To wit:

… My journey was plain, hum-drum, as most [railroad] journeys are. One ludicrous scene I witnessed. You may remember that the platforms in the depot at Baltimore run a long way on both sides of the rail, and are on a level with the cars, when they come in. I was in the first and stepped out; an elderly gentleman was standing near me, waiting for some one. When the next car came in, I saw a woman looking anxiously out of one of the windows; the gentleman reached toward her, and, she protruding her lips, he tried by an equally elongated mouth to catch the proffered kiss, but the cars moved on, so did the woman and consequently her lips, which she stretched longer and longer; the elderly man ran astride on the platform and as the horses moved faster than he, his mouth in turn stretched farther and farther, as one might imagine an India rubber tube would do, if it could be attracted by some magnet.

My fancy could not help imagining some enamored tapirs, stretching their trunks farther and farther toward one another, to catch the token of love, yet without success. On this whole scene moved, car, woman, man, trunks and all until they passed me and I thought I felt the old man’s funnel, formed of his mouth, brush my occiput, while the woman’s swept my nose in front. The scene was abundantly ludicrous and yet deeply touching to me, who was hastening to his wife and children. And altogether, is not that which is touching of itself, the more so for being manifested in some thing ludicrous? Is not this the secret of many of the most moving, nay harrowing scenes of Dickens’s, e.g. all those dreadful scences at Squeer’s school?? The contrast heightens the effect, as also the part that the people not caring for the ludicrous exposure show only the depth and earnestness of their feelings. …

~Francis Lieber to Samuel B. Ruggles, October 10, 1842, Francis Lieber Papers, 1830-1872, Library of Congress

Lieber, in addition for his gift for political philosophy, had, at times, a certain way with imagery. (Remind me to show you his ode to the idea of a Panamanian Canal sometime).

And before you ask: yes, the first rail cars were indeed powered by horseflesh, not steam engines. The cars even looked like stagecoaches (sorry I don’t have a pic, but use your imagination).

I’m not sure if in this case horses were just used to maneuver individual train cars around the station, or if they were actually pulling train the whole way. I suspect the latter, as Baltimore was early in railroad development. In any case, a good reminder that one of the key innovations of railroads was the lower coefficient of friction (μ) on land –- not just the application of steam power.


* 153 days old, more or less, today. Who knew? Don’t worry, I won’t mark every anniversary like a hyperactive moonstruck tween couple.

** No but really; their correspondence is quite touching.

Image cite: guppiecat, “Malayan Tapir (Tapirus indicus),” Flickr, CC License

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Boisterous Despotism by goosecommerce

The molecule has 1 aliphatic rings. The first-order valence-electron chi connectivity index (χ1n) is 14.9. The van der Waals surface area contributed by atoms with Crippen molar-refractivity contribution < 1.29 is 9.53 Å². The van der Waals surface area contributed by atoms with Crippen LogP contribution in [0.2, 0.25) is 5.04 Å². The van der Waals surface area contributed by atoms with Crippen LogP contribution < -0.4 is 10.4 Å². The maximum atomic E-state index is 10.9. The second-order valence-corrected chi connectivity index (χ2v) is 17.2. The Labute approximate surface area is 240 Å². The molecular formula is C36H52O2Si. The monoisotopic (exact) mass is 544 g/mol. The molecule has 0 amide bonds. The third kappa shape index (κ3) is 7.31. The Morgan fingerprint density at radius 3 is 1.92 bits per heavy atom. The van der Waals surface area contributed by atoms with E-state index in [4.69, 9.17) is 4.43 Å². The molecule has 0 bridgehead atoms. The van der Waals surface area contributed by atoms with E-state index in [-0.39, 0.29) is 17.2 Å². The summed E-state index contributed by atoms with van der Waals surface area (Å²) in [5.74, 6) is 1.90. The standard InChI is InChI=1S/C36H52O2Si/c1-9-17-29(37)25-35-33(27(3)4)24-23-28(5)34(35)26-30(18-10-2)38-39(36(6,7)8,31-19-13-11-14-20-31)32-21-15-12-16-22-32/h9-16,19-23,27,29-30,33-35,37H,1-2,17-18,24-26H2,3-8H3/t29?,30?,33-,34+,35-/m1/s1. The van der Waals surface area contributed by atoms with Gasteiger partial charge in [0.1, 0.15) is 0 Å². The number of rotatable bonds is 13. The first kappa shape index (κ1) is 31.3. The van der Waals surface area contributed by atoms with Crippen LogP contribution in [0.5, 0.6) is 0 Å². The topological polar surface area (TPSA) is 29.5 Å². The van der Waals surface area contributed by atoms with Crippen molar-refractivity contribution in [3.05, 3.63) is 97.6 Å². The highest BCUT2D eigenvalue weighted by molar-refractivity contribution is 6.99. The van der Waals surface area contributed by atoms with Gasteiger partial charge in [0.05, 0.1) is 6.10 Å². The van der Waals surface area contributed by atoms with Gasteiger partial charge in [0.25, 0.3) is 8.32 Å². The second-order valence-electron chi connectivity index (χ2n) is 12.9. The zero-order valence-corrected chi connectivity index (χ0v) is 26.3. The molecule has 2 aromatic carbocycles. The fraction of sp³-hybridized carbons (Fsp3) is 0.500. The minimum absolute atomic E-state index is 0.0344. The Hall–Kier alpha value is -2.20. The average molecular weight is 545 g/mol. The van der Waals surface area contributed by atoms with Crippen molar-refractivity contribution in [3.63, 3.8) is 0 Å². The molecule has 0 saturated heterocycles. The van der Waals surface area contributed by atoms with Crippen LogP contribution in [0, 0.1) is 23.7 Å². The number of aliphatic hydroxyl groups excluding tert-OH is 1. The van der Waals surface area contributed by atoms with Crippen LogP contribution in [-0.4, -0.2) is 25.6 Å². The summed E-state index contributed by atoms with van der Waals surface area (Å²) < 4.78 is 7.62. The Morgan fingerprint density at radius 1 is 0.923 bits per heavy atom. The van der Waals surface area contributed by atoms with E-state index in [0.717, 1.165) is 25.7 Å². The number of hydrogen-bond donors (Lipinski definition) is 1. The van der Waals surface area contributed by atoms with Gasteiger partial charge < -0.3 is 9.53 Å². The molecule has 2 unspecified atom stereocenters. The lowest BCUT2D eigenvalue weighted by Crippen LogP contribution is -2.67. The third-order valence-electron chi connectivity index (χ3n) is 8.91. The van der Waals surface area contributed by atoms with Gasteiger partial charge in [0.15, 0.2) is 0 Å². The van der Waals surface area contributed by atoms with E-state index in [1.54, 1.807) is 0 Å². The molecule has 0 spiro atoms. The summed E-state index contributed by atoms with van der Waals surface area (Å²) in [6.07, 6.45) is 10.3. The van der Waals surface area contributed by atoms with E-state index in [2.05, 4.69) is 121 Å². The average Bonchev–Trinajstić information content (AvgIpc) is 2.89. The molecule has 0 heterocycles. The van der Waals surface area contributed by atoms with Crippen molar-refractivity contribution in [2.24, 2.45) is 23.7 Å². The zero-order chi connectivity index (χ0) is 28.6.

Or, which organ do you thump and twang on?

Passion flower

Since Thomas Jefferson has recently graced the august web pages of the New York Times I thought it might be of interest to share some thinking I’ve been doing on of his more famous predictions.

In The Notes on the State of Virginia, Jefferson at one point ponders what the American system of slavery means for the ideals of the Revolution, and the formation of individuals reared as masters. Though he ends on a hopeful note, the passage is not a cheerful one:

“There must doubtless be an unhappy influence on the manners of our people produced by the existence of slavery among us. The whole commerce between master and slave is a perpetual exercise of the most boisterous passions, the most unremitting despotism on the one part, and degrading submissions on the other. … The parent storms, the child looks on, catches the lineaments of wrath, puts on the same airs in the circle of smaller slaves, gives a loose to his worst of passions, and thus nursed, educated, and daily exercised in tyranny, cannot but be stamped by it with odious peculiarities.
….
And can the liberties of a nation be thought secure when we have removed their only firm basis, a conviction in the minds of the people that these liberties are the gift of God? … Indeed I tremble for my country when I reflect that God is just: that his justice cannot sleep for ever… I think a change already perceptible, since the origin of the present revolution. The spirit of the master is abating, that of the slave rising from the dust…the way I hope preparing, under the auspices of heaven, for a total emancipation, and that this is disposed, in the order of events, to be with the consent of the masters, rather than by their extirpation.

~Thomas Jefferson, “Query XVIII: Manners,” in Notes on the State of Virginia (1787), Electronic Text Center, University of Virginia Library.

Jefferson wrote that in 1781, towards the end of the critical days of the Revolution; it was first published in English in 1787. The key point, I think, is that he highlights the dangers to political liberty that flow from American slavery. Those raised to be masters become passionate, wrathful despots; and despots can’t long maintain republican liberty.